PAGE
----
National Trust Purbeck Wildlife


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Beast on the Heath

A colleague recently made this interesting observation…
‘On Tuesday 20th May, about 09:30, whilst walking near the far north end of the orienteering course by post T, I saw a number of deer making their way across the marshy area. Looking across to the other side of the marsh I noticed two deer running fast from my left to right, along the line of pine trees. I could see they were being chased by a large dark/black animal. The creature was about the size of a very large dog, approx. half the height of the deer and my first thoughts were of a wild boar. It was running as fast as the deer. I could not hear any barking and the location is very remote, close to Little Sea surrounded by marsh and with no easy paths for dog walkers’.
With big cat stories occasionally making the news, it’s fun to speculate on what this might have been. Certainly the observer was convinced that it wasn’t a dog and some scat found at the site did look like something a large cat would produce.
Perhaps further sightings will give more clues to the identity of this beast on the heath.


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Jelly Giants

barrel jellyfishBarrel jellyfish have been in the news recently with large swarms of these impressive sea creatures reported off the south west coast. Normally the barrel jellyfish live out to sea in deep water so this invasion into coastal waters is unusual. It may have been triggered by an increase in the amount of plankton for the jellyfish to eat brought on by higher than average winter temperatures.
This one washed up on Studland Beach was relatively small but they can grow to be three feet wide with trailing arms six feet long. Beneath the bell are hundreds of tiny mouths each surrounded by stinging tentacles that capture plankton.
These giant jellies may look scary but, despite their large size, the sting isn’t strong enough to be harmful to humans.


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Song of Summer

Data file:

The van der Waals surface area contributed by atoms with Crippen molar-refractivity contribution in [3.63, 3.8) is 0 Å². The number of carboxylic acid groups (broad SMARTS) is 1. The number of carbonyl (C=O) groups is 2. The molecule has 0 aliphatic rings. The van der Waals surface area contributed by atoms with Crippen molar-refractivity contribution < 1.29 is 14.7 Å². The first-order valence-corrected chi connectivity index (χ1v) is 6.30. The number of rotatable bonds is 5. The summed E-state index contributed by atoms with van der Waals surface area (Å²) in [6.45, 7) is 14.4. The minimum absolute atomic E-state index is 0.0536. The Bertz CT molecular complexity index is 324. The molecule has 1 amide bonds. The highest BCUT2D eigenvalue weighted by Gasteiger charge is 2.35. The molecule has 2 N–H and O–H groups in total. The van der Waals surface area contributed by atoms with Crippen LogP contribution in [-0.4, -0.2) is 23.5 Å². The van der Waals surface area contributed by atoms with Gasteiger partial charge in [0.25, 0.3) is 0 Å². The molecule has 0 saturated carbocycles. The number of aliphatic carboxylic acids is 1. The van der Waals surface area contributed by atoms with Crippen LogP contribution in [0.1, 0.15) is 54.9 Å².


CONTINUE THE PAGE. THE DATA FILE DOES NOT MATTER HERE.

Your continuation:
What a pleasure it’s been in the last couple of days to hear the breeding birds turn up the volume and blast into full voice. As I write, a blackcap is really going for it and a nearby robin seems to have taken up the vocal challenge in some interspecific rivalry. I’ve heard a couple of cuckoos too. One flew past me as I was cycling along the Corfe road, landed in a small copse beside a fairway on the golf course and immediately started to call. That was a very uplifting moment, having spent all day confined in a meeting room. But if I had to pick one singer that really does it for me it would have to be willow warbler. Their lovely phrase of descending notes repeatedly delivered from a suitable perch is a joyful sound of summer. I can hear one right now in the distance and I’m very tempted to leave this desk and go to it. Right I’m off…


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Seahorse survival

seahorse1The latest newsletter from the Seahorse Trust (Spring 2014) reports the disappointing news that only 4 spiny seahorses were recorded at Studland’s South Beach compared to around 40 in 2008. There may be several reasons for this including the impact of recreational boat use in the area. A new leaflet produced by the Royal Yachting Association (RYA) gives advice on anchoring on seagrass meadows and aims to change boat owner’s actions when on sensitive sites like Studland and other seagrass beds in the UK.
The newsletter also reports on the successful rescue of a stranded seahorse in Guernsey. This reminded me of a similar event here. A school group came across an immature seahorse on the beach, stranded by the receding tide. It was lying in a groove created by the tyre tracks of a cyclist that had passed by five minutes earlier. The school children were very excited by this find, though tinged with sadness as the seahorse was clearly dead, both out of water and run over. I placed it in a small container of seawater so that the children could get a better view then tucked it away in my rucksack. Later, the children asked to see it again so I took the container out to find that the seahorse was now swimming around in circles. Brilliant!